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Setting up an HTTP Pull Server for DSC

Applies to: Windows PowerShell 5.0

In this blog post, we’ll be walking through how to setup and configure an HTTP pull server for Desired Stat Configurations. HTTP is only one of the three pull methods, the other two are SMB and HTTPS. It is not recommended you setup HTTP for production, but will work for a Lab without having to configure PKI (public key infrastructure). Belows lists the steps we’ll take to accomplish setting up a pull server and the prerequisites.The content of this blog post came from Getting Started with PowerShell Desired State Configuration (DSC).

Order of Operations

  1. Download the xPSDesiredStateConfiguration module.
  2. Generate pull server configuration.
  3. Push http pull Server DSC config to pull Server.
  4. Verify DSC webservices are running.
  5. Deploy LCM configurations to target machines.
  6. Generate configs for target machnes.
  7. Pull DSC configs from http pull server.


  • Active Directory Domain (servers joined to domain)
  • Minimum 2 Servers 2012R2 with WMF 5.0 Preview (or 2016 Server Preview)
  • PowerShell Remoting enabled
  • Network connectivity between servers

Downloading xPSDesiredStateConfiguration

With PowerShell v5 this is rather simple, PowerShell Get allows us to search the Gallery and then install the module. Without v5, you’d have to find it, download it, extract it and then place it in the modules directoies. To find all the module directories enter this snippit ($env:PSModulePath -split “;”). Since we’re using v5, issue the following line of code.

Find-Module -name xPSDesired* | Install-Module

Verify the module got installed

Get-Module xPSDesiredStateConfiguration

Generate and push pull server configuration

Microsoft has written a DSC resource to configure the pull servers. Yes, we will be setting up the DSC pull server with DSC! The below code when executed will create a .mof file which we can then push to the pull server to configure it. You could set this all up manually, but why? Be sure to replace W2016P3 with the name of your pull server.

Issue the below lines of code to generate and push the pull server configuration mof file.

HTTPPullServer -OutputPath C:\DSC\HTTP

Start-DscConfiguration -Path C:\DSC\HTTP -ComputerName W2016P3 -Verbose -Wait

Verify Webservices

Replace WS2016P3 with the name of your server, you should see similar output to the screenshot below.

Start-Process -FilePath iexplore.exe http://WS2016P3:8080/PSDSCPullServer.svc

an image alt text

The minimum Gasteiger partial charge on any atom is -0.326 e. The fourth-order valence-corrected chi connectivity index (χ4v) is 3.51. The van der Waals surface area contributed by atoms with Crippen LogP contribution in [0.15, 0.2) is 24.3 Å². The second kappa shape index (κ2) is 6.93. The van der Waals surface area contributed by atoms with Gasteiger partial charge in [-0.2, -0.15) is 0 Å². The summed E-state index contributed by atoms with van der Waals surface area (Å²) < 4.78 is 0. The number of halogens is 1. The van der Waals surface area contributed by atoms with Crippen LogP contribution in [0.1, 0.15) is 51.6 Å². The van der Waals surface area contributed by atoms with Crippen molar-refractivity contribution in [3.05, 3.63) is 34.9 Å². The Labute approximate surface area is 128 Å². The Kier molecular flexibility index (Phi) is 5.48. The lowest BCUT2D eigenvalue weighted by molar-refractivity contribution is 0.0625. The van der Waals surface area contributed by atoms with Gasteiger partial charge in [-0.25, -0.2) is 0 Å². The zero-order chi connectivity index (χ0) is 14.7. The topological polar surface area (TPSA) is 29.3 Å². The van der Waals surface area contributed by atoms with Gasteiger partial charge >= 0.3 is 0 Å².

Configure target machines LCM (Local Configuration Manager)

The LCM is the mechanism that informs the server on how it should be getting it’s configurtion and how to handle drift. Without settings this up the target systems would never look to our pull server for configs. The following section of code will generate two files for us that we can then push to our target systems. To clarify I’m calling the servers that should connect to the pull server “Target systems”. Change the ServerURL in the script to your pull server’s name and also change DC02 and DC03 to one or more target system names. Once it’s updated execute the entire script to generate the configuration files. You’ll notice they are named meta.mof, that’s because these files configure the LCM and .mof configures the server.

Walking through this script, we notice that it’s changing the ConfigurationMode to ApplyandAutoCorrect. This means when the server drifts from it’s desired state it will auto correct itself. The next thing to notice is the RefreshMode, we are now setting it to Pull. This is key, this is what’s telling the server to look for a pull server. ServerURL is the URL of the pull server that we tested a few steps back. Finally we’re setting AllowUnsecureConnection to true so we can use HTTP.

But wait! What are these GUIDs?

You might be asking the same question I had the first time I saw it. Why is there a GUID? One simple reason, we want to uniquely identify a server. I failed to mention above this section of the LCM configuration, ConfigurationID which accpets a parameter $GUID. What we did here was create a GUID with PowerShell then assign it to the server’s LCM. Now when we create or author configurations for that user they will be called GUID.mof not computername.mof. If you want several servers to share the same config then just use the same GUID on all of them.

Pushing the target server LCM settings

With the meta.mof files created we can now set the target server’s LCM settings. Replace DC02, DC03 with your server names and execute this code.

Set-DSCLocalConfigurationManager -ComputerName DC02,DC03 -Path c:\DSC\HTTP –Verbose

Generate simple configurations for target machines

Execute the below code to generate a simple SMTP configuration for our target servers.

Pull DSC configs from http pull server

The first line below will verify that the SMTP isn’t installed, we then invoke an update on the server to update it’s config. Since it’s now configured to look at the pull server it will pull down it’s .mof and install SMTP. The last line confirms the settings took and SMTP is indeed installed.

Get-WindowsFeature -ComputerName DC02 -name *SMTP* #Shouldn't be installed yet.
Update-DscConfiguration -ComputerName DC02 #Check to see if it installs
Get-WindowsFeature -ComputerName DC02 -name *SMTP* # Should have installed by now